The New York Youth Symphony began its Carnegie Hall concert Sunday afternoon with ''American Slick,'' a work by the young composer William Doerrfeld, who said in a program note that he ''set out with one thing in mind . . . to make the orchestra boogie.'' That he does, in loud-louder-loudest terms that leave this observer inclined to wait and hear what other arrows Mr. Doerrfeld has in his quiver before offering an opinion on his abilities.
The best part of the program went in an opposite direction: the Vaughan Williams ''Fantasia on a Theme by Thomas Tallis,'' led by the orchestra's assistant conductor, Peter Rubardt. His approach was cautious and earnest, but he had a clear idea of the string sound he wanted, and the concentration to mold it. And the idea was good: full, spacious, not too ripe, shimmeringly still at piano, not too dug-in at forte.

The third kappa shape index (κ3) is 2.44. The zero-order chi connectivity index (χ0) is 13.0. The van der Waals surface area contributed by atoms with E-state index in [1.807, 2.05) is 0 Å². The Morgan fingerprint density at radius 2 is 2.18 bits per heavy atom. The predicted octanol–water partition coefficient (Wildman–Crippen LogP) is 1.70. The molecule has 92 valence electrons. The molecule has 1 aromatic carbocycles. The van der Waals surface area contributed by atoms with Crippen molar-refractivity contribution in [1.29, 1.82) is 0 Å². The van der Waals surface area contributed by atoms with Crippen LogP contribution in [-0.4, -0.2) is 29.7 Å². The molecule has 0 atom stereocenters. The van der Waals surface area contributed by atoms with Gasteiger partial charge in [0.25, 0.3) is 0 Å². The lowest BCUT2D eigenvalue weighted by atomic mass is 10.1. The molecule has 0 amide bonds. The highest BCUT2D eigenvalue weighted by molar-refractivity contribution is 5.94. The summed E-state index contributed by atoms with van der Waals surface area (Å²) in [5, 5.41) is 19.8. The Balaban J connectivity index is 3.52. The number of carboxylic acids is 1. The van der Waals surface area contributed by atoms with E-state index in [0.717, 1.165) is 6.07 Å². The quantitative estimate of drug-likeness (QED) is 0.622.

The main conductor, David Alan Miller, led a lucid, cool, deft sounding of Stravinsky's ''Symphonies for Wind Instruments'' and brought unagressive breadth to Dvorak's Symphony No. 8 in G. The first two movements of this work are especially testing for the orchestra's solo players, and yes, there were some nervous goofs (the concertmaster in particular gave the impression of not being in his best form). But there was also a feeling for shape and phrase, and for corporate participation in feeling, that one hopes these young players will carry with them as they move into the competitive world ahead.